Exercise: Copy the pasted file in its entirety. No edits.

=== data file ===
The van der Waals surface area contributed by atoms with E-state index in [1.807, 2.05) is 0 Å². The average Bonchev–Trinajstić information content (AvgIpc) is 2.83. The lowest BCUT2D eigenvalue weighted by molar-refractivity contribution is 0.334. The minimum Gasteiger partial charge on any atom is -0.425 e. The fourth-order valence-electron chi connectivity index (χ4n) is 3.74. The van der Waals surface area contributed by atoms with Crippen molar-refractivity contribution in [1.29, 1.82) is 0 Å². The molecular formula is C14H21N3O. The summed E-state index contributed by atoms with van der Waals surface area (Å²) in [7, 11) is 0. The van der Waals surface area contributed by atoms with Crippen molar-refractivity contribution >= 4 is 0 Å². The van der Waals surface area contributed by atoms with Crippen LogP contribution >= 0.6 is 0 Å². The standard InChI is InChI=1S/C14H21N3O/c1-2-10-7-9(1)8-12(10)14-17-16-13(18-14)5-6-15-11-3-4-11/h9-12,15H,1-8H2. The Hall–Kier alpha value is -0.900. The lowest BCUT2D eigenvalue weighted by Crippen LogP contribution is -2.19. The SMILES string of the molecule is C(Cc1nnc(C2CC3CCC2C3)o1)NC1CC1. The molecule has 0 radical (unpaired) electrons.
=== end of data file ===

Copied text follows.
The van der Waals surface area contributed by atoms with E-state index in [1.807, 2.05) is 0 Å². The average Bonchev–Trinajstić information content (AvgIpc) is 2.83. The lowest BCUT2D eigenvalue weighted by molar-refractivity contribution is 0.334. The minimum Gasteiger partial charge on any atom is -0.425 e. The fourth-order valence-electron chi connectivity index (χ4n) is 3.74. The van der Waals surface area contributed by atoms with Crippen molar-refractivity contribution in [1.29, 1.82) is 0 Å². The molecular formula is C14H21N3O. The summed E-state index contributed by atoms with van der Waals surface area (Å²) in [7, 11) is 0. The van der Waals surface area contributed by atoms with Crippen molar-refractivity contribution >= 4 is 0 Å². The van der Waals surface area contributed by atoms with Crippen LogP contribution >= 0.6 is 0 Å². The standard InChI is InChI=1S/C14H21N3O/c1-2-10-7-9(1)8-12(10)14-17-16-13(18-14)5-6-15-11-3-4-11/h9-12,15H,1-8H2. The Hall–Kier alpha value is -0.900. The lowest BCUT2D eigenvalue weighted by Crippen LogP contribution is -2.19. The SMILES string of the molecule is C(Cc1nnc(C2CC3CCC2C3)o1)NC1CC1. The molecule has 0 radical (unpaired) electrons.